ENTRY REQUIREMENT: Grade 9 -6 in German Are you highly motivated and open to new experiences? Do you want to stand out from the crowd? Only 3% of students in England can speak a modern foreign language at A level, and employers are crying out for a confident linguist with strong communication skills. German is a facilitating A level, highly regarded by the top universities. German can be combined with almost any subject and will significantly improve the range of skills you offer to an employer. The opportunity to work abroad becomes a real possibility. COURSE CONTENT The course aims to build upon and develop the linguistic skills obtained at GCSE. New language will be acquired via topic-based work. Year 12 In Year 12, the topics covered will be the changing state of the family, the digital world, youth culture, festivals and traditions, art and architecture and culture. In addition, students will have the chance to study a film in depth. Year 13 In Year 13 students will explore multiculturalism in German speaking society and aspects of political life in the German speaking world. There will also be the opportunity to study a work of literature in German. Oral participation is a vital component and students should come prepared to contribute to lively discussions. Grammar will be an important aspect of the course and will be supported by a grammar workbook. Students are encouraged to further their understanding and appreciation of German culture through research on the internet. German news websites can be viewed regularly to help students keep up to date with wider social/political development of the country which will in turn help increase confidence in listening skills. Reading a parallel text and watching films in French and German are highly recommended for helping students to immerse themselves in language.

HISTORY SPECIFICATION:

ENTRY REQUIREMENT:

AQA History A level - 7042

CONTACT:

Mr T Allen

9-5 at GCSE History [N.B. those who did not take up History at GCSE level may also apply. Entry will largely depend on GCSE English Language and English Literature grades]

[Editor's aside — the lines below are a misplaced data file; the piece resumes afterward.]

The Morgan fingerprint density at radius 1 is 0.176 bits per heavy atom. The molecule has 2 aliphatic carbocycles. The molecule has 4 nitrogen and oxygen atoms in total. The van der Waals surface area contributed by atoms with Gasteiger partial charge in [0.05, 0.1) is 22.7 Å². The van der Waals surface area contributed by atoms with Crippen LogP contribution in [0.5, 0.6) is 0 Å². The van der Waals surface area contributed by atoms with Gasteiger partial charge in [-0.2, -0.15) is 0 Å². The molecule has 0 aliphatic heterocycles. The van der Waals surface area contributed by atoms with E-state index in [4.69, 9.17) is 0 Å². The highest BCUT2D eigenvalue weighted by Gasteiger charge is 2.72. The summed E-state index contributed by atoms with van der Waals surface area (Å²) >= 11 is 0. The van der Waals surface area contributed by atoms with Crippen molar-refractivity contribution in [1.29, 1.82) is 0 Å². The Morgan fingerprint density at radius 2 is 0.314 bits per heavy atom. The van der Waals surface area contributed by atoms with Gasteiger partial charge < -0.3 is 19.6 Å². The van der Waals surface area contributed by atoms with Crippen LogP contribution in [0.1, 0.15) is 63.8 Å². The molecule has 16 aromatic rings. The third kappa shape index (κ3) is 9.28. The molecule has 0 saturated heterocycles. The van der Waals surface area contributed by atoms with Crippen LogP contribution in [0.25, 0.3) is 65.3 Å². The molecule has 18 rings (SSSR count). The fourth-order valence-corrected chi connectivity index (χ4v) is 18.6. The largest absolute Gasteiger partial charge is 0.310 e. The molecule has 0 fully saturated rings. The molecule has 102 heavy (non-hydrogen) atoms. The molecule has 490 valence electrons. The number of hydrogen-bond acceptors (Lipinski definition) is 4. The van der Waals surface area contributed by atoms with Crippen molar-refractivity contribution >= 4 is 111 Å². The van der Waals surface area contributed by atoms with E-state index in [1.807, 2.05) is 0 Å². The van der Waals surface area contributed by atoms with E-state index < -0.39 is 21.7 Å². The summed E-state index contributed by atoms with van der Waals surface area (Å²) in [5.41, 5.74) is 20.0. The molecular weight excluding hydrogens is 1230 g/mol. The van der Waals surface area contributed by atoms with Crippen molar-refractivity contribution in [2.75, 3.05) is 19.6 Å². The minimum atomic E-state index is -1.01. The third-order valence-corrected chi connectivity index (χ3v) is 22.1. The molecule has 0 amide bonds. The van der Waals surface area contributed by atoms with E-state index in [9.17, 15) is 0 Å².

COURSE CONTENT Year 12 The Year 12 course introduces students to a pivotal period of English History: the Wars of the Roses 1450-1471. The course allows students to develop an appreciation of continuity and change across the period and they will become acquainted with such compelling characters as Henry VI, Warwick the Kingmaker, Edward IV and the White Queen. Students will also study Tsarist and Communist Russia between 1855 and 1917 and will be able to explore the changing nature of autocratic rule, the rise of opposition and the use of force and compromise to control it. Component 1: Breadth Study Tsarist and Communist Russia: 1855-1917 Component 2: Depth Study The Wars of the Roses: 1450-1471 Year 13 The linear A level course will build upon the areas and skills studied in Year 12 and develop them further with the addition of an independent study undertaken in Year 13. In Year 13 students will continue looking at the Wars of the Roses and Tsarist Russia but will consider 1471-1499 for the depth study and 1917-1964 for the breadth study. In addition to these units students will also undertake an independent coursework unit. This will be run as a series of taught study skills at the beginning of the course and will then move to one-to-one guidance. This support will be based on a student’s specific topic. Students will have almost complete free reign to choose a study area of their choice providing it covers approximately 100 years and does not duplicate content delivered in the other two components. There will be a list of possible questions for students to consider along with guidance on the History teachers’ areas of expertise. A student may have complete freedom if s/he can demonstrate the suitability of their question. Component 1: Breadth Study Tsarist Component 2: Depth Study The Wars of the Roses: 1450-1499 Component 3: Historical Investigation A topic chosen by the student

COURSE ASSESSMENT Year 12

Method of Assessment

Type of Questions

Component 1

A written mock exam which will be sat and marked internally. There will also be less formal assessments through the course of the year so that students can practice exam technique.

There will be two sections in the exam. Section A will be a compulsory question linked to interpretations and worth 30 marks. Section B will offer the choice of answering two questions from three options and will be worth 50 marks.

Component 2

A written mock exam which will be sat and marked internally. There will also be less formal assessments through the course of the year so that students can practice exam technique.

There will be two sections in the exam. Section A will be a compulsory question linked to primary sources and will be worth 30 marks. Section B will offer the choice of answering two questions from three options and will be worth 50 marks.

Year 13

Method of Assessment

Type of Questions

A written exam of 2 hours and 30 minutes. This will be worth 80 marks and will count as 40% of the A level.

There will be two sections in the exam. Section A will be a compulsory question linked to interpretations and worth 30 marks. Section B will offer the choice of answering two questions from three options. Each question will be worth 25 marks.